Southern Charm

Watermelon Queen visits Witless Bay seniors home

By Mark Squibb | Vol. 12 No. 16 (August 5, 2019)

“I’m gonna try to speak in a way that ya’ll can understand me,” joked Miss Meredith McGlamory in her rich southern drawl.

Alerwood resident Bride Martin welcomes Georgia's Watermelon  Queen. Mark Squibb photo

Alerwood resident Bride Martin welcomes Georgia's Watermelon

Queen. Mark Squibb photo

McGlamory is the 2019 Georgia Watermelon Queen, and was on tour in the province to promote, naturally, watermelons.

The annual tour is part of the Georgia Watermelon Association’s promotional effort to increase sales of the summer time treat.

Since being crowned Queen in February, McGlamory has travelled through Georgia, the rest of the United States, Toronto and Newfoundland and Labrador.

She was at Alderwood estates in Witless Bay last Wednesday, July 31.

“And I have to say, this is definitely my favorite place I’ve traveled so far,” she told the crowd of about 30, and was rewarded by cheers and applause.

“It’s beautiful here, and I love the people here, they have been so nice to me, and so welcoming. It reminds me a lot of Georgia, how everyone has welcomed me and been so nice to me. You have a beautiful place here to call home,” McGlamory said.

“We went on a whale sighting (trip) the other day, and I could just sit on that boat for hours,” she told the Irish Loop Post in an interview afterwards. “When I was riding on the boat, I loved looking up and I was like, ‘I’m in some kind of movie right now. I see this in movies, the edges of the cliffs and the water crashing on them.’”

McGlamory said, the rugged terrain reminded her of landscapes seen in movies like The Lord of The Rings.

Elderwood Estate resident Betty Swain teaches Meredith McGlamory the Newfoundlnad Waltz, while Ron and Sheilagh Harvey play a number of traditional Newfoundland jigs and tunes. Mark Squibb photo

Elderwood Estate resident Betty Swain teaches Meredith McGlamory the Newfoundlnad Waltz, while Ron and Sheilagh Harvey play a number of traditional Newfoundland jigs and tunes. Mark Squibb photo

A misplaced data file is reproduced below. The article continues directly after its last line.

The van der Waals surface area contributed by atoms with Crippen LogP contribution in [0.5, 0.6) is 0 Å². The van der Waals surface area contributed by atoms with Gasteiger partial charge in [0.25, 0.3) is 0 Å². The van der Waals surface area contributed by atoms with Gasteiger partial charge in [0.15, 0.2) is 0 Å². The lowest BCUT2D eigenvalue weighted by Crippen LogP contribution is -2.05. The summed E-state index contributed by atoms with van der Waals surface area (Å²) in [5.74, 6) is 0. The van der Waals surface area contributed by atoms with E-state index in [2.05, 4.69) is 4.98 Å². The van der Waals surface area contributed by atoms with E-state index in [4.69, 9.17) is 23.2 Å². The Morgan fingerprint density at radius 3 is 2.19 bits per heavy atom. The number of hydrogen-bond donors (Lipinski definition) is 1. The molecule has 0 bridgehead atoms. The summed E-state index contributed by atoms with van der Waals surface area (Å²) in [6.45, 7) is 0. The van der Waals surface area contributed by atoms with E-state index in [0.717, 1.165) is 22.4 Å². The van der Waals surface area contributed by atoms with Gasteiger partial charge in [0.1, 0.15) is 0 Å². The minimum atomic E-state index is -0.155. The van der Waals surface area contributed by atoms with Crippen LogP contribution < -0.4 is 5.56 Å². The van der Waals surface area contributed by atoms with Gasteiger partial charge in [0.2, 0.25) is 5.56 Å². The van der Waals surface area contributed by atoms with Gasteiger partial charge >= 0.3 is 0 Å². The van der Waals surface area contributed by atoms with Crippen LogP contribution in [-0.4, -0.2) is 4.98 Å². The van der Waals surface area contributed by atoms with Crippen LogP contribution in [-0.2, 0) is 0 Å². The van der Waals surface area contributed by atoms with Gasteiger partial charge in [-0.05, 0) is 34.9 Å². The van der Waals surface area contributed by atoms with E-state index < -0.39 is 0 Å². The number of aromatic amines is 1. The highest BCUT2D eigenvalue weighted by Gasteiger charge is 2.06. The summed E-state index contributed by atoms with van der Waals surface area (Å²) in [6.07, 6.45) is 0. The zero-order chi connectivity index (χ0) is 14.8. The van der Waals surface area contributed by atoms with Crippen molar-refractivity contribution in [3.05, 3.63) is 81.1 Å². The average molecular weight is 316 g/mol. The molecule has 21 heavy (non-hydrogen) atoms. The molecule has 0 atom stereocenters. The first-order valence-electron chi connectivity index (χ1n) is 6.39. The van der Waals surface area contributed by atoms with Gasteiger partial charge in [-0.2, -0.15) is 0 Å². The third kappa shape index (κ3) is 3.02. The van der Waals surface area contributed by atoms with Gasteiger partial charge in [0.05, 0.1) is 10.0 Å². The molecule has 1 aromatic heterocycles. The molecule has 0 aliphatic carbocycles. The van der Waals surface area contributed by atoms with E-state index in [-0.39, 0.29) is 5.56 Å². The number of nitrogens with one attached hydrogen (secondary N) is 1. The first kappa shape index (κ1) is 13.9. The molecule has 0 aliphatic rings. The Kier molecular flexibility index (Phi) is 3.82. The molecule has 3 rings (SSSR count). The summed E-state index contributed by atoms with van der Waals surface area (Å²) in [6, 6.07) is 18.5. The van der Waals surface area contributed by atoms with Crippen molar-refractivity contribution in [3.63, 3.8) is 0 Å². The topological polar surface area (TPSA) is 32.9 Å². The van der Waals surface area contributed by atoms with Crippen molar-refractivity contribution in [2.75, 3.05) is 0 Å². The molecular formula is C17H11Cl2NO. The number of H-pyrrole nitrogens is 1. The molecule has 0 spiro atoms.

“I could live here, I know I could,” she said. “I don’t know about winter months, if I’d survive, but right now I’d be good.”

McGlamory visited various Coleman’s stores and other local organizations in her tour of the province.

Her connection with the agricultural world isn’t just surface either.

She grew up on a farm and attends Abraham Baldwin Agricultural College, where she is double majoring in animal science and communications. She hopes to graduate in 2021 with both degrees, and then apply to a veterinarian program.

“I might even be here,” she said. “I talked to someone the other day at the Newfoundland Drive Coleman’s there, and she was actually from Birmingham, Alabama, and came here for vet school and stayed because she liked it so much. So who knows where I’m going to be one day.”

McGlamory also has a personal connection to farming watermelons.

“I don’t think they (farmers) get the credit they deserve,” she said. “My father’s a farmer, and I grew up in the ag world, and I realized somebody needed to be the voice of agriculture, and what better way to do that then winning a pageant that promotes an agriculture commodity, such as watermelons.”

Teresa Lawrence (left), Elderwood Estates’ own Watermelon Queen, with Georgia Watermelon Queen Meredith McGlamory.  Mark Squibb photo

Teresa Lawrence (left), Elderwood Estates’ own Watermelon Queen, with Georgia Watermelon Queen Meredith McGlamory.

Mark Squibb photo

Growing up, her family grew peanuts, peaches, and enough feed for 300 head of cattle. But not watermelon, not anymore anyway.

“My father got out of the watermelon business, because it’s a very risky business, with the prices,” McGlamory explained. “We’re so grateful ya’ll like watermelon so much, because Georgia is in need of having more shipments out.”

McGlamory likes her watermelon best picked fresh from the field outside her Georgia home, slightly warm, and salted. “I could probably survive off watermelon in the summer,” she allowed.

While touring the province, she has had some interesting encounters. Mostly form the younger crowd. “He (a little boy) just started bowing down, and I said, ‘Oh gosh, please don’t do that,’ and then it makes me turn red, and he goes ‘Well, you are a queen, so I guess I need to bow down to you.’”

McGlamory said a little girl lost interest when she found out she didn’t live in a castle like the Disney princess.

There was no bowing before the Queen at Alderwood.

There was however, lots of dancing, singing and picture taking.

And watermelons, of course.

Posted on August 21, 2019 .